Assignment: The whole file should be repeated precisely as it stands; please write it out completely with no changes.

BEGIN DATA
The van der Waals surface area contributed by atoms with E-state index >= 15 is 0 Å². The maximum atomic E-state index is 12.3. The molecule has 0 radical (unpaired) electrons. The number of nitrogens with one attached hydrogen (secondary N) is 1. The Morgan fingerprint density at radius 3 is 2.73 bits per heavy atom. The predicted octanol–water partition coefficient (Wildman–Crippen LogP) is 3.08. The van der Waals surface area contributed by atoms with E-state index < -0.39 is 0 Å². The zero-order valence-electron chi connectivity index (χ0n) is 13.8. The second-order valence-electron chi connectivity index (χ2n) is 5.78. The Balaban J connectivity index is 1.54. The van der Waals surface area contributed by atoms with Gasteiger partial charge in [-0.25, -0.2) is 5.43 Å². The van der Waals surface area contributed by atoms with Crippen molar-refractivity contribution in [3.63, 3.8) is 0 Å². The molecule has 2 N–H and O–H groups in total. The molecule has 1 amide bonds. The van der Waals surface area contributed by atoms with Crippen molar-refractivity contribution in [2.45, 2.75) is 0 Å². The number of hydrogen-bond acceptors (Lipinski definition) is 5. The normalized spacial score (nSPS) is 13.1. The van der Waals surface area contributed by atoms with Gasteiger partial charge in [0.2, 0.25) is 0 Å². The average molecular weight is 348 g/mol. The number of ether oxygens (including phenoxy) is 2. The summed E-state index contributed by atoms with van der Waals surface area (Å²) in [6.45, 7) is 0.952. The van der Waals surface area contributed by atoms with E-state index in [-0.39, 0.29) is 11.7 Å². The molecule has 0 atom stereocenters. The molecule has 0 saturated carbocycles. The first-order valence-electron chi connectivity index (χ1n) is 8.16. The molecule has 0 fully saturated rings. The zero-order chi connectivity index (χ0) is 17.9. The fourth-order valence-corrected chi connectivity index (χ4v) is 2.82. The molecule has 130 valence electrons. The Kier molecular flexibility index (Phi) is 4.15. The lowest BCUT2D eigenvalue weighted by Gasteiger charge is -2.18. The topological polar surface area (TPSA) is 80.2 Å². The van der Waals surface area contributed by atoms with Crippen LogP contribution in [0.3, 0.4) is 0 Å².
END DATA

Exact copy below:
The van der Waals surface area contributed by atoms with E-state index >= 15 is 0 Å². The maximum atomic E-state index is 12.3. The molecule has 0 radical (unpaired) electrons. The number of nitrogens with one attached hydrogen (secondary N) is 1. The Morgan fingerprint density at radius 3 is 2.73 bits per heavy atom. The predicted octanol–water partition coefficient (Wildman–Crippen LogP) is 3.08. The van der Waals surface area contributed by atoms with E-state index < -0.39 is 0 Å². The zero-order valence-electron chi connectivity index (χ0n) is 13.8. The second-order valence-electron chi connectivity index (χ2n) is 5.78. The Balaban J connectivity index is 1.54. The van der Waals surface area contributed by atoms with Gasteiger partial charge in [-0.25, -0.2) is 5.43 Å². The van der Waals surface area contributed by atoms with Crippen molar-refractivity contribution in [3.63, 3.8) is 0 Å². The molecule has 2 N–H and O–H groups in total. The molecule has 1 amide bonds. The van der Waals surface area contributed by atoms with Crippen molar-refractivity contribution in [2.45, 2.75) is 0 Å². The number of hydrogen-bond acceptors (Lipinski definition) is 5. The normalized spacial score (nSPS) is 13.1. The van der Waals surface area contributed by atoms with Gasteiger partial charge in [0.2, 0.25) is 0 Å². The average molecular weight is 348 g/mol. The number of ether oxygens (including phenoxy) is 2. The summed E-state index contributed by atoms with van der Waals surface area (Å²) in [6.45, 7) is 0.952. The van der Waals surface area contributed by atoms with E-state index in [-0.39, 0.29) is 11.7 Å². The molecule has 0 atom stereocenters. The molecule has 0 saturated carbocycles. The first-order valence-electron chi connectivity index (χ1n) is 8.16. The molecule has 0 fully saturated rings. The zero-order chi connectivity index (χ0) is 17.9. The fourth-order valence-corrected chi connectivity index (χ4v) is 2.82. The molecule has 130 valence electrons. The Kier molecular flexibility index (Phi) is 4.15. The lowest BCUT2D eigenvalue weighted by Gasteiger charge is -2.18. The topological polar surface area (TPSA) is 80.2 Å². The van der Waals surface area contributed by atoms with Crippen LogP contribution in [0.3, 0.4) is 0 Å².